"The whole deal with Micah is just we've got to tackle him," Grobe said. "That will scare me to death when we have our first scrimmage, but he's got to get knocked down a few times and realize he can (get knocked down) and get back up. Some guys are going to have to hit him in the legs, knock his feet out from under him and some of that kind of stuff. Once he gets a few of those shots in, I think he'll be OK."
IT RUNS IN THE FAMILY: E.J. Henderson won the 2002 Butkus Award with Maryland before moving on to the NFL's Minnesota Vikings. Maryland junior linebacker Erin Henderson continued the family tradition last year by ranking second in the ACC with 8.8 tackles per game.
The two brothers may look like similar performers on the field, but Maryland coach Ralph Friedgen said they're very different off the field.
"Their personalities are total opposites," Friedgen said. "Erin is an extrovert. E.J. is an introvert. Erin wants to be in communications, wants to be in front of the camera. … E.J. would go the other way. Where they're similar is they can find the football and they can make plays. They have a great passion to play the game. And they're two wonderful kids. They really are. They're both very smart. I feel very, very fortunate to be a part of both of their lives."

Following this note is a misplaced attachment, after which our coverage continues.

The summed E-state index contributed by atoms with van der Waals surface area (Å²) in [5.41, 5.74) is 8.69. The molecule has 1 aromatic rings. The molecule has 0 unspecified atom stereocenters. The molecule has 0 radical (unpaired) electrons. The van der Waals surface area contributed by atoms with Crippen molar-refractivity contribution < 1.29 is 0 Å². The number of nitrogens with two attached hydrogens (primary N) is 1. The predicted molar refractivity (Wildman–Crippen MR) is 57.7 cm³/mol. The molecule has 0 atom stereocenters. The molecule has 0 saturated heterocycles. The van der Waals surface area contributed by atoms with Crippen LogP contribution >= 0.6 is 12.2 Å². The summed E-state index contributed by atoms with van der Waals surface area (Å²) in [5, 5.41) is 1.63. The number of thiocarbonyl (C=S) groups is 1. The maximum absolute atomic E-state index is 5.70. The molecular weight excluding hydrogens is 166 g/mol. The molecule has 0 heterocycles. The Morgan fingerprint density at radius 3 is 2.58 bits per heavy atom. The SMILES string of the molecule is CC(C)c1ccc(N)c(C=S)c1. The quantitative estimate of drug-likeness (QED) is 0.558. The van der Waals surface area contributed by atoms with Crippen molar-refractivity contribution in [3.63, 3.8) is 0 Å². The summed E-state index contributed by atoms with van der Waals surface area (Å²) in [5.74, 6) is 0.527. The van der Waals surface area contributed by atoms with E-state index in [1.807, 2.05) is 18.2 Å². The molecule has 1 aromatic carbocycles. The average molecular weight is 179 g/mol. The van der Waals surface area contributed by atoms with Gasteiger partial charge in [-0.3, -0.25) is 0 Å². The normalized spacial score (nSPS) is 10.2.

FUTURE FOES?: North Carolina coach Butch Davis said the Tar Heels have sent letters and feelers out to Penn State, Oklahoma, Texas and Texas A&M about potential series in the future.
"That is something we want to look into," Davis said.
QUOTE OF THE DAY: Leave it to Bowden to offer the most amusing quote of the entire Media Days function.
Bowden's first amusing response came when he was asked about Florida State running back Antone Smith's prediction that the 77-year-old coach would last another decade.